Parents Perspective

McDonald's, Soda, and Our Market System at Work

I'll admit to having sympathy for fast-food chains and other purveyors of what is, let's face it, food that is generally unhealthy. On the one hand, there is a host of voices—parents, doctors, public-health advocates, politicians, and others—clamoring for healthier choices for ourselves and our kids. After all, obesity and its related health problems are an increasingly worrisome problem in the U.S.

On the other hand, corporations like McDonald's are moneymaking ventures, responsible primarily to shareholders looking to maximize their profits, and the inescapable truth is: junk food sells, and healthy options often bomb.

And so, I applaud those companies taking steps to improve the quality and healthiness of the food they offer, especially to children, even when those steps are small, tentative, or even symbolic. The latest such move is McDonald's announcement that it will no longer list soda as a drink option for its Happy Meals, a decision Elisa Zied explored in depth in her blog The Scoop on Food. To be clear, soda is still available to all customers of any age. All this move does is introduce some separation between kids' Happy Meals and these sugary drinks, requiring parents give the choice even a moment's extra thought.

The response by some readers to Elisa's post and the McDonald's soda news fascinates and worries me, though. Here are just a few comments people posted to her blog and our Facebook page:

"The govt and McDonald's need to stay out of my children's diet. We don't get them often, but for gosh sake let the kids have a little fun with a toy and a friggin soda."

"For the love of all that is holy... STOP telling people what to eat, drink, how to raise their kids, what their weight should be. Just worry about you and stop being the freaking police of everything. We are to the point where life isn't ours anymore."

"Unbelievable! 99.9% of the time, my children drink milk or water. The also eat healthy meals that same percentage of the time. If I want to get my child a happy meal AND, let them have a soda once in a blue moon, that should be MY prerogative as their parent and, not the decision of McDonalds or some group of strangers. Why should I have to suffer because other parents make poor choices for their children and, don't know how to say, "NO" to their kids asking for pop all the time."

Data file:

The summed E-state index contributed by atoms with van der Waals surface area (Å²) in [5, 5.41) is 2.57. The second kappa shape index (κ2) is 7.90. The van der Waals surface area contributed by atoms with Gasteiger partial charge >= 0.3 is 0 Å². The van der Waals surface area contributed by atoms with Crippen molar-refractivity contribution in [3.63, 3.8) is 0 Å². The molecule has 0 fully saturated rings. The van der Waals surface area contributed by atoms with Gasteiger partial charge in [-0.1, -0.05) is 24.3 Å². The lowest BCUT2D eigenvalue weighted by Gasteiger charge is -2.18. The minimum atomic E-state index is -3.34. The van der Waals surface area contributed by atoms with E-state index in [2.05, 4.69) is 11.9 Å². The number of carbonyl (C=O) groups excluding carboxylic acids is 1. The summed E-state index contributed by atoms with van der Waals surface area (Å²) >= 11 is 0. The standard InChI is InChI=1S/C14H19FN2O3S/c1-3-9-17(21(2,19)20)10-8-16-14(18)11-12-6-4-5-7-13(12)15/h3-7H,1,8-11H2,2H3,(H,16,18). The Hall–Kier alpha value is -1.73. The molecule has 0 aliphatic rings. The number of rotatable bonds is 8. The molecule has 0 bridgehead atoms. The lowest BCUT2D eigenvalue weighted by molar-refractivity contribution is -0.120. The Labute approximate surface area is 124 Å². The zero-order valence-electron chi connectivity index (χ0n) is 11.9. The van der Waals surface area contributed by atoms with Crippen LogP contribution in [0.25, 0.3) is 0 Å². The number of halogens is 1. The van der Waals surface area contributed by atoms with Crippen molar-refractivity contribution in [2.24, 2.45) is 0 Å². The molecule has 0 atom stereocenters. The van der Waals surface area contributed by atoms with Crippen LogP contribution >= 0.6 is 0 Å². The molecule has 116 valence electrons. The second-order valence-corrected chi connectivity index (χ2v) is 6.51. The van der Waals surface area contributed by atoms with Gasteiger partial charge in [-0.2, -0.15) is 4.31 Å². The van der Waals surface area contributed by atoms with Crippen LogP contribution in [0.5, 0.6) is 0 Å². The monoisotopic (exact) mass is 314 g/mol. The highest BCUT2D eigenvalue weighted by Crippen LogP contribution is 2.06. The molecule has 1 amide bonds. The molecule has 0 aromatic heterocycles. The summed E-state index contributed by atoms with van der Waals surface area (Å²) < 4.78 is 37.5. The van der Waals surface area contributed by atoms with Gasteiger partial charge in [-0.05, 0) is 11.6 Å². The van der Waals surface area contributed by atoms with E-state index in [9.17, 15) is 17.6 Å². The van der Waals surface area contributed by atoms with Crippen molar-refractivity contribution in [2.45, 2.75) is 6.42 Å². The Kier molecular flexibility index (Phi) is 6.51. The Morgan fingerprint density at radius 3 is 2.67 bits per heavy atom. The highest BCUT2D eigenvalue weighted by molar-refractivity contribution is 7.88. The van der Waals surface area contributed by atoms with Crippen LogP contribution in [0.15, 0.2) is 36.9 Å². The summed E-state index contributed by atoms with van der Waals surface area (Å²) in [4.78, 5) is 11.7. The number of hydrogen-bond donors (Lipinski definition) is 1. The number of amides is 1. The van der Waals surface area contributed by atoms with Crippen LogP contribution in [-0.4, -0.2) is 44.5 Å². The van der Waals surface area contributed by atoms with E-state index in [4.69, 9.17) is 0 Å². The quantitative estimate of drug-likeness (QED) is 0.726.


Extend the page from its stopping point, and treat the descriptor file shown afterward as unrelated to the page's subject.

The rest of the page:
"hey i've got an idea! government and everyone in the about you raise your kids the way you want, and not worry about what everyone else is doing!? I like to call it the..."mind your own damn business."

Plenty of other people voiced support for the McDonald's decision, but opinions in this vein dominated the comments. Posts like these remind me of some conservative commentators' reactions to Michelle Obama's anti-obesity efforts. Public figures such as Sarah Palin and Rush Limbaugh, among many others, have denounced the First Lady for trying to raise public awareness and work with major corporations to provide healthier options for more people. To them, like to so many people commenting on the McDonald's announcement, this is all the result of government intrusion into our daily lives, the government eliminating choice and dictating our behavior.

It's sad to me that our society is polarized and politicized to the point where efforts to improve the health of our children are denounced. Our history is filled with successful campaigns to improve public health, change personal habits for the better, and affect corporations' behavior. First Ladies have long had pet causes, just as activist groups have long worked to put pressure on companies to achieve social or economic goals. None of this is inappropriate in our society. Quite the contrary. The bully pulpit, whether from the White House or the media airwaves, is an important and powerful tool.

In this case, McDonald's is reacting to market, not governmental, pressures. To the extent any governmental agency is involved, it is to help parents make healthy decisions for their children, not to regulate those decisions. (As many have pointed out, nothing is stopping parents from ordering a large Coke with their kids' Happy Meals. McDonald's is just un-linking the two, making it just that much less routinized to bundle soda with kids' meals.)

We should be celebrating McDonald's for aiding in this effort. This is our democratic, capitalist system at work; accusations that this is some form of nanny-state socialism are far off base.

For guidance in feeding the youngest members of your family, download our free Homemade Baby Food guide. Or for a treat, check out our Year of Cupcakes download.

Image of soda cup courtesy of Shutterstock.